Thousands of miners stopped work Sunday evening for the first strike in South Africa’s key gold sector since 1987 after wage negotiations collapsed last week.
The strike is expected to cost the industry up to $20 million (130 million rands) a day, according to the Chamber of Mines, which represents employers.
The National Union of Mineworkers said up to 80,000 workers were expected to join the strike, which started at the beginning of the evening shift. The major gold companies could not immediately confirm the figure.
Some 10,000 members from the Solidarity union are due to join the strike on Monday afternoon and may be joined by members of a third union later in the week.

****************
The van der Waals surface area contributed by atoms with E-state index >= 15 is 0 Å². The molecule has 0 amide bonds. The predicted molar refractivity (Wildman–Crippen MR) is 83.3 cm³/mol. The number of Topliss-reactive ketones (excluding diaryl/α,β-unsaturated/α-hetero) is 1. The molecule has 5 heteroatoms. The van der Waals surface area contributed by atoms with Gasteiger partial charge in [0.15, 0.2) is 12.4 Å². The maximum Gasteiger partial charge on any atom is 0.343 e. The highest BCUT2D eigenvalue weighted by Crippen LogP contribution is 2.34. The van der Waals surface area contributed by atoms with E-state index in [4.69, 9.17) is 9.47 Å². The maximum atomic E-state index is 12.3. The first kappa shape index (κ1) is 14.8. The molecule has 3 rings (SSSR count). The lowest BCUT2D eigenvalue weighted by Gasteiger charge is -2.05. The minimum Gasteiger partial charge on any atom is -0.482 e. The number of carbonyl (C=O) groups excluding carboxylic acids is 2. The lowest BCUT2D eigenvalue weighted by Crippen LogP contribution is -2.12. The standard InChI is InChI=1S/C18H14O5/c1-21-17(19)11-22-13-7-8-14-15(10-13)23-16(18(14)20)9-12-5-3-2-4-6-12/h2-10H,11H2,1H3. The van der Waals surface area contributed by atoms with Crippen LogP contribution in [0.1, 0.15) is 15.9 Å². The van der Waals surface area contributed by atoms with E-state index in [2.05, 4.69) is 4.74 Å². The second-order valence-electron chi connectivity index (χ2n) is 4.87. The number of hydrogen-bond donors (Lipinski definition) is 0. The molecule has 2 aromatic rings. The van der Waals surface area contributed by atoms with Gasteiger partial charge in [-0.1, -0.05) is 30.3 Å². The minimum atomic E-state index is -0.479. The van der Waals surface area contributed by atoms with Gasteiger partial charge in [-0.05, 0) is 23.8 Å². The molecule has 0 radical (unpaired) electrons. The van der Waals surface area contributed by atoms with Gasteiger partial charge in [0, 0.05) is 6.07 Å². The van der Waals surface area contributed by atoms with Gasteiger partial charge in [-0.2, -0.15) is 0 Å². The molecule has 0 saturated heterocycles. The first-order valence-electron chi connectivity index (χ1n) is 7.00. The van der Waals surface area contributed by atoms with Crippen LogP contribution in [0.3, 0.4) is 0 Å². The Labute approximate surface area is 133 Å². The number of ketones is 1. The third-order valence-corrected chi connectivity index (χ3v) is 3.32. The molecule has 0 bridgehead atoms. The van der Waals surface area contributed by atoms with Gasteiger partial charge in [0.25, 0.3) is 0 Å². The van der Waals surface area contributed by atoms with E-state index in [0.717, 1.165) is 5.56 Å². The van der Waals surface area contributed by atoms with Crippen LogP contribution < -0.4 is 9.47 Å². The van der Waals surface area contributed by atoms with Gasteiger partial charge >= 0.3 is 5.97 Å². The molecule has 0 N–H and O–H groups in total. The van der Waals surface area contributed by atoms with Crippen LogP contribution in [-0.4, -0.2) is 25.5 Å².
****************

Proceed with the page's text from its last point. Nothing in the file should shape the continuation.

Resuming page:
The chamber is offering pay hikes of 4.5 percent and 5 percent, depending on the position. The unions argue this is less than the increase in cost of living, which they put at 5.7 percent.
The NUM is demanding increases of between 7 percent and 8 percent, down from earlier demands of 10 percent to 12 percent, and other benefits.
The gold industry is one of South Africa’s main export earners.